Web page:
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Fly Tyers for Casting for Recovery

CfR nelsonGuest Blogger: Bob Nelson, Fly Tyer & CfR Supporter
With the continued support of J. Stockard Fly Fishing, who supplies the fly boxes, members of the Fly Tying Forum, have donated 14 sets of a dozen flies to Casting for Recovery, for each of the last five years.  Fly tyers from all over the United States have contributed a dozen flies each.  Not only that, but tyers from Australia, Canada, Scotland and other countries where CfR does not have chapters have donated as well.  Most of these men and women have not only sent the requested dozen flies to match the guidelines suggested by Casting for Recovery, but have included enough extra flies to fill a bonus box.  This year’s bonus contained 60 assorted flies.  There is also a box of 14 Pink Wooly Buggers for the attendee’s hats or vests.  This year’s flies are going to the Kentucky program which serves 14 lucky women from Kentucky and Southern Indiana.  The retreat will be held in Indiana.

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Tying the Evolution™ Mayfly Clinger

MayflyClinger cropFlymen Fishing continues to expand their innovative line of fly tying products. And, just in time for tying season, their NEW Evolution™ Tungsten Beads are available in a variety of styles, sizes and colors. Flymen is introducing a series of new flies featuring these new beads including the Evolution™ Mayfly Clinger. This simple Hare’s Ear style nymph pattern is designed to imitate mayfly clinger nymphs. It is tied using a modern hare’s ear blended dubbing and an Evolution™ Mayfly Clinger & Crawler Tungsten Bead to imitate the broad, flat profile typical of these nymphs.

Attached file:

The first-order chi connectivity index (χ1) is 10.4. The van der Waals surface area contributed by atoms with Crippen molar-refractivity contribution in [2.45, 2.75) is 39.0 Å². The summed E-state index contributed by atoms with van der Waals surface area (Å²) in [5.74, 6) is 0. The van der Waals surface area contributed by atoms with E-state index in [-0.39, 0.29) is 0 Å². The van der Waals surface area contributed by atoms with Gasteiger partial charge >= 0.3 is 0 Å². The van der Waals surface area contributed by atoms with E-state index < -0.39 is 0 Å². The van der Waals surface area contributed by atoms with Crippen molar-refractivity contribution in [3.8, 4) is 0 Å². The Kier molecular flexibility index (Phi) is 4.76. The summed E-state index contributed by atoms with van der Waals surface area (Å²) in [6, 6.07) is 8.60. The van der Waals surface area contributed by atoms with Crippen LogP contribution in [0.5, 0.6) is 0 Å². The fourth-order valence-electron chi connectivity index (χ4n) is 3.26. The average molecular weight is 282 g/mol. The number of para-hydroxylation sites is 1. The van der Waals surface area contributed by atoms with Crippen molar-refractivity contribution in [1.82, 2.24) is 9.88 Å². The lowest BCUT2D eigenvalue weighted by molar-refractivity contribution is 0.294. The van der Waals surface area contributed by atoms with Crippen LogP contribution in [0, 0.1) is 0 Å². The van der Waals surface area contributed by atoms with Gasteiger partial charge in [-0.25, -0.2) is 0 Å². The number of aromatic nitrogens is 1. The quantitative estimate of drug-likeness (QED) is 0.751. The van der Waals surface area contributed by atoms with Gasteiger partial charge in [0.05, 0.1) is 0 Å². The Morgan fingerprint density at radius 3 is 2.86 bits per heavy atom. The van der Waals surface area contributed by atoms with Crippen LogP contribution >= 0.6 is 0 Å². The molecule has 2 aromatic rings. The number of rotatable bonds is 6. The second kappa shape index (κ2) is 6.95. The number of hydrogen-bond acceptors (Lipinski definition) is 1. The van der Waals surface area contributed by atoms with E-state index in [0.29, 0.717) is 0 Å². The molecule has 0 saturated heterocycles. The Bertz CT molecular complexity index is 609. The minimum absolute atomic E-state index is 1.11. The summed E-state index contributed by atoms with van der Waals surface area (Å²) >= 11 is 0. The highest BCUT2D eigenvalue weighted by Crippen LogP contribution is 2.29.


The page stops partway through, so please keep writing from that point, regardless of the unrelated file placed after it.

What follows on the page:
Use these Mayfly Clinger Tying Instructions to tie your own fly before they are even available from Flymen Fishing and get all the materials you need @ J. Stockard:

Hook: Standard Nymph Hook 2XL
Bead: Evolution Mayfly Clinger & Crawler
Thread: Choose VEEVUS, UNI or Danville
Wire: Lead‐Wire
Rib: Ultra Wire
Abdomen & Thorax: Hareline Hare’s Ear PLUS Dubbing
Tail & Wingcase: Pheasant Tail

Classic Trout Fin Wet Flies

trout fin kineoGuest Blogger: Eunan Hendron, Eunan blogs @ Addicted to Vise
Trout Fin Flies accurately represent the pectoral (and other) fins of, in my opinion, the most beautiful of the trout species, Salvelinus fontinalis, the veritable Brook Trout. In times of told, fishermen used to clip the fins off brook trout and impale them on hooks as bait. I suppose as time went on, the ingenuity of the fly fisherman took over and he developed wet flies to imitate the brook trout fin using dyed feathers. When I first saw these flies, I was immediately enamored with them, and since then I’ve tied them many times over, for myself and for other collectors.

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